September 10th, 2011 § § permalink
- You’re in business; stuff always comes up in the last minute
- For ideas, look at moving categories that other entrepreneurs are missing and focus on the niche
- Look deep into the data to look for opportunities
- Prototype quick, if it gains traction, make it big
- Entrepreneurs have some kind of level of A.D.D.
Source: David Cancel (@dcancel) of Performable, through Mixergy on 6/4/2010
July 28th, 2011 § § permalink
- Have a vision of how things could be to a point where it’s only a matter of time before your vision is real.
- Talk about the things in the future as though they’ve already happened today.
- Entrepreneurs don’t see the future as possible, but rather as probable
- Ask “How are you going to change the world with this product?”
- Gauge your success by how many times people recognize what you do
- Sell a business and don’t look back. It’s a chapter
- Be comfortable selling and moving on
- Sometimes the timing is not right to start. Keep developing until the timing is right
- Don’t go of and build something unless you’re pretty sure you’ll solve a need
On Product Development:
- First Ask “Is this something I would buy?”
- Secondly “Will the technology support this idea?”
- Thirdly “Can you solve the problem at a price that’s acceptable to the market?”
- Every year, the cost of technology decreases by 35%, thus increasing the success of your business
- Be careful of the advice given to you at product development phase
- Simplify the decision process; both at customer acquisition, and at secured customer
- Address the issues, be responsive and jump in. Be like Nordstrum, take the blame even if not your own
- If you don’t know the answer, find someone who does, don’t give your customers BS
- When things break, the people need someone to hold your hand
- Do your market research first
- Talk to 100 people, write down their responses, and this will represent the bigger picture
David Friend of Carbonite, through Mixergy.com on 4/29/2011
July 19th, 2011 § § permalink
- No one knows everything
- Entrepreneur love the idea of venture capital. Be careful what you ask for
- Learn to stay calm when the crap hits the fan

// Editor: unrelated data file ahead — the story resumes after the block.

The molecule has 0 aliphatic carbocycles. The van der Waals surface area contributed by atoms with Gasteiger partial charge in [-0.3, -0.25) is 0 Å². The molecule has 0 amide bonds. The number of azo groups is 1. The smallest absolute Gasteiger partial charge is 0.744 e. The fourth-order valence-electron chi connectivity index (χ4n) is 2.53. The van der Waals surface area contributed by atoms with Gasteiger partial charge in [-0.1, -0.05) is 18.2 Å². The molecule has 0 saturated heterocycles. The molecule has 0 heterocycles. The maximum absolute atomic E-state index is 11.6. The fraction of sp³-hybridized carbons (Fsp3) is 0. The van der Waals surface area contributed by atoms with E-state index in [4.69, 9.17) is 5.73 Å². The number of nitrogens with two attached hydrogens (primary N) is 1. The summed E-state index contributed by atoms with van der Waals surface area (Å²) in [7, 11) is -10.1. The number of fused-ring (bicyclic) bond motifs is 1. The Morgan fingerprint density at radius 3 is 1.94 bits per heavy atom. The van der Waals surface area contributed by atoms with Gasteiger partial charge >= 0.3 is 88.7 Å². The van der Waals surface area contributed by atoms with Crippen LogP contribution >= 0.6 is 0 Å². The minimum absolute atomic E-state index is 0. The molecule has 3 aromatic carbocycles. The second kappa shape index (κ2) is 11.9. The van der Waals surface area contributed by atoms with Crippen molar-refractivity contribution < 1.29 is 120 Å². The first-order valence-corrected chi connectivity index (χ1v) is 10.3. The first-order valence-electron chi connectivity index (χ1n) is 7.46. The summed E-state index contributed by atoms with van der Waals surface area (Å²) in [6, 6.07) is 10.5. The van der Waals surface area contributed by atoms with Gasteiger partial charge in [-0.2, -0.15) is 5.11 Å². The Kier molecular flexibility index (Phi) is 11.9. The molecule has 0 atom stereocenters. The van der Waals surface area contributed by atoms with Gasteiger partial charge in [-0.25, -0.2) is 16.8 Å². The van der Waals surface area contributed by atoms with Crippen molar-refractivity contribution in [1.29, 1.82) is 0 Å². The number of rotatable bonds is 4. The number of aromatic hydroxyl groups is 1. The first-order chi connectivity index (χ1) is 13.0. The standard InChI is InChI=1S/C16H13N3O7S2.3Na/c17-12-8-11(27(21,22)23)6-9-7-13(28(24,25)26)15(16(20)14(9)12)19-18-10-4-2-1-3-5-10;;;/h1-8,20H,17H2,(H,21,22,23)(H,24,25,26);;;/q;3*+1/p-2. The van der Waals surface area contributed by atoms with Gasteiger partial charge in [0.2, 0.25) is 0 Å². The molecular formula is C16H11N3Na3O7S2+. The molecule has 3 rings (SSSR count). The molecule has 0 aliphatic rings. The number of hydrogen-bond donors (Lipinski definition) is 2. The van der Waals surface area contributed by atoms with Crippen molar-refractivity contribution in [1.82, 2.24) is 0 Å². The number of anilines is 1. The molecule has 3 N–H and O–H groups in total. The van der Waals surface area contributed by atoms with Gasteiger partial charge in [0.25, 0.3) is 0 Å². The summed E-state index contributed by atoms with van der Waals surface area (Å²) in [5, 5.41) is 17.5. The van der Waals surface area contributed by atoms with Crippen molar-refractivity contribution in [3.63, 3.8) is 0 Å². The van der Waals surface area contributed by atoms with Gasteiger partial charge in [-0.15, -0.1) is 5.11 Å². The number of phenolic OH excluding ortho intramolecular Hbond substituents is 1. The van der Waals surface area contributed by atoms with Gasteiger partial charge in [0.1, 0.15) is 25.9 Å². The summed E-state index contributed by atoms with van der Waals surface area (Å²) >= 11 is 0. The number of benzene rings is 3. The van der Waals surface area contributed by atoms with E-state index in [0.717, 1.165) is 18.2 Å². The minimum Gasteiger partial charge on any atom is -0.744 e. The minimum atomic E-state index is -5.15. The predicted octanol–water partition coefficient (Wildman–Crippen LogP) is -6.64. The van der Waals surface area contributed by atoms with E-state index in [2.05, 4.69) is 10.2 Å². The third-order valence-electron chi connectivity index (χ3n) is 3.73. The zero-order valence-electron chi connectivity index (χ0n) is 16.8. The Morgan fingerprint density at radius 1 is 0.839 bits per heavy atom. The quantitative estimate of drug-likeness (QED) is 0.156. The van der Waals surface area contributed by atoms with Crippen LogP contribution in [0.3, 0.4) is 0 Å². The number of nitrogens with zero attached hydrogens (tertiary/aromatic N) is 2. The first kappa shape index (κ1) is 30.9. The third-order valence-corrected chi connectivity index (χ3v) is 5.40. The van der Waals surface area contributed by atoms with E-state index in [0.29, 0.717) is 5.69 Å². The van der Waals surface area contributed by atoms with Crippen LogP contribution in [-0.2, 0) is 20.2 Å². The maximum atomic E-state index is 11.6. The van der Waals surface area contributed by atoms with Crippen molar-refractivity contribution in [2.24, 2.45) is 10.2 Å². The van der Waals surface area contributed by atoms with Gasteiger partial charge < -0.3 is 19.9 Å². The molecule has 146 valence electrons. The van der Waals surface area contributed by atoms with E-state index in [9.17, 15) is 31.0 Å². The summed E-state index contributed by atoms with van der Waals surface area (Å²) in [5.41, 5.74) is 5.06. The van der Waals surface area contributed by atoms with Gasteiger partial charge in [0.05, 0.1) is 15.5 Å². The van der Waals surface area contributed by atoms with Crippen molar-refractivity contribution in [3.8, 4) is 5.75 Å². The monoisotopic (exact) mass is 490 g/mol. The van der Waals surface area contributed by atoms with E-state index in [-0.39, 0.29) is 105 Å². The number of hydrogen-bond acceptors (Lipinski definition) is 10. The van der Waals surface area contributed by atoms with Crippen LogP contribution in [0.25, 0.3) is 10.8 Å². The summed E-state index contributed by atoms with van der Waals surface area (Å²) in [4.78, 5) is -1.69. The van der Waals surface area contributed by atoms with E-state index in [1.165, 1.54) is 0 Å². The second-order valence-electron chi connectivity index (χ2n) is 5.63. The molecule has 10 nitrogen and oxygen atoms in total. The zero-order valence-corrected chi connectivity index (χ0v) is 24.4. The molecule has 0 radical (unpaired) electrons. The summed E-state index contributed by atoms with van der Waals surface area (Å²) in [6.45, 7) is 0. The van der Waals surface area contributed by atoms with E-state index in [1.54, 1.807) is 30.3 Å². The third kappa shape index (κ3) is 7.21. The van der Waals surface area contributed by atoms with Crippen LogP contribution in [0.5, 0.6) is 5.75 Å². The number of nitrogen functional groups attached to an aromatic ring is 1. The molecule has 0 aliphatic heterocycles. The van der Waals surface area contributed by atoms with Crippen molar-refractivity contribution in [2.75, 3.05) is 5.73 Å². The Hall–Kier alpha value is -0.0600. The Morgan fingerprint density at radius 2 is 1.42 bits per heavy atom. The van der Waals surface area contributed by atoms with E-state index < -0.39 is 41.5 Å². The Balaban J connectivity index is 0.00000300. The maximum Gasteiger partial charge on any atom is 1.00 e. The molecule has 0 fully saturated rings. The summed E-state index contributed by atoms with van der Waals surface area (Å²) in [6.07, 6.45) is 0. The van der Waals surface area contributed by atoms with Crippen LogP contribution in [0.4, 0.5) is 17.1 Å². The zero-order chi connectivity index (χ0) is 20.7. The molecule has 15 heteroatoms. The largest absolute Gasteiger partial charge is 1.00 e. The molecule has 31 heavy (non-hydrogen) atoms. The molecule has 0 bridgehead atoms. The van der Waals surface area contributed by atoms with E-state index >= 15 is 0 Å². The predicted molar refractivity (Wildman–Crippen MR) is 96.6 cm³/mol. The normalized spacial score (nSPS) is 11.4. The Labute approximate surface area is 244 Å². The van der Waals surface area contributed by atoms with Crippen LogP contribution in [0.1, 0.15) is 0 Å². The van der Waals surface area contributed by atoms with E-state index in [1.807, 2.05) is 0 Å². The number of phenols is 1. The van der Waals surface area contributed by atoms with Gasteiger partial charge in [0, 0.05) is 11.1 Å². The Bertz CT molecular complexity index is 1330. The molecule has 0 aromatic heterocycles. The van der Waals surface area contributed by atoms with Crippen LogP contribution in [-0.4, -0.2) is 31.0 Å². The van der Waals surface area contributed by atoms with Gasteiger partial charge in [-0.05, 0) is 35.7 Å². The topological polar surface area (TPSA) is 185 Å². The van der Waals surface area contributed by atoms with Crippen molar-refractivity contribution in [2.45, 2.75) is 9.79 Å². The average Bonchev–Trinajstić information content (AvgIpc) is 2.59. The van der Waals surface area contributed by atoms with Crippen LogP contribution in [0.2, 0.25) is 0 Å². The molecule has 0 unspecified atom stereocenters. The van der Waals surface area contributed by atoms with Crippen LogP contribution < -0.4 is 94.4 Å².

- The heart of a company is the entrepreneurial DNA it begins with
- Learn to love new and disruptive things
- Never, ever, ever give up
Source: David Hayden (Pana.ma) 5/31/2010 Mixergy.com
September 24th, 2010 § § permalink
Innovation is the successful exploitation and execution of the opportunity of an idea within a business model.
Innovation – This is the space following an idea generation session (creative thinking, brainstorming, etc.). Innovation deals more with quality, evaluation and implementation. It’s an idea that has the proper resources supporting it and ideal market conditions ahead. Innovation is about moving a novel idea into an idea of value that fills a specific need. Identifying an innovative idea can be a creative process.
Idea Generation – The generation of ideas. This deals with quantity and novelty. This is what we typically refer to as Creativity.
Opportunity – An opportunity looks at and depends on resources (capital, staff, sales team, etc.), and conditions (consumer need & desire, idea value, competition, timing, etc.)
Bottom Line: Innovation is when a highly creative person becomes a successful entrepreneur.
July 30th, 2010 § § permalink
Every successful entrepreneur has his own criteria for measuring the success factor of an idea for starting a business. There is also value in studying how others make decisions. Norm Brodsky, a veteran entrepreneur who founded and built half a dozen large companies, uses a simple approach when starting a business.
According to Brodsky, three factors must be at play when venturing out:
An Established Concept
Education can be expensive. Educating the masses can be really expensive, not to mention a daunting task for a business to undertake. Stick with something people are familiar with.
Focusing on an established concept does not lessen your ability to create innovative and revolutionary products. Take Apple for example. They’ve been doing the same thing since day one – developing technology that is intuitively simple, functional and beautiful. The iPad, the iPhone, the Touch – these are all familiar devices. The market does not need a crashcourse on what these devices are and what they do. Yet, they are truly remarkable products that challenge our accepted perception of what technology is able to do, how it’s able to do it – and its aesthetics. Human-centered design has been around for centuries, yet Apple continues to push the envelope.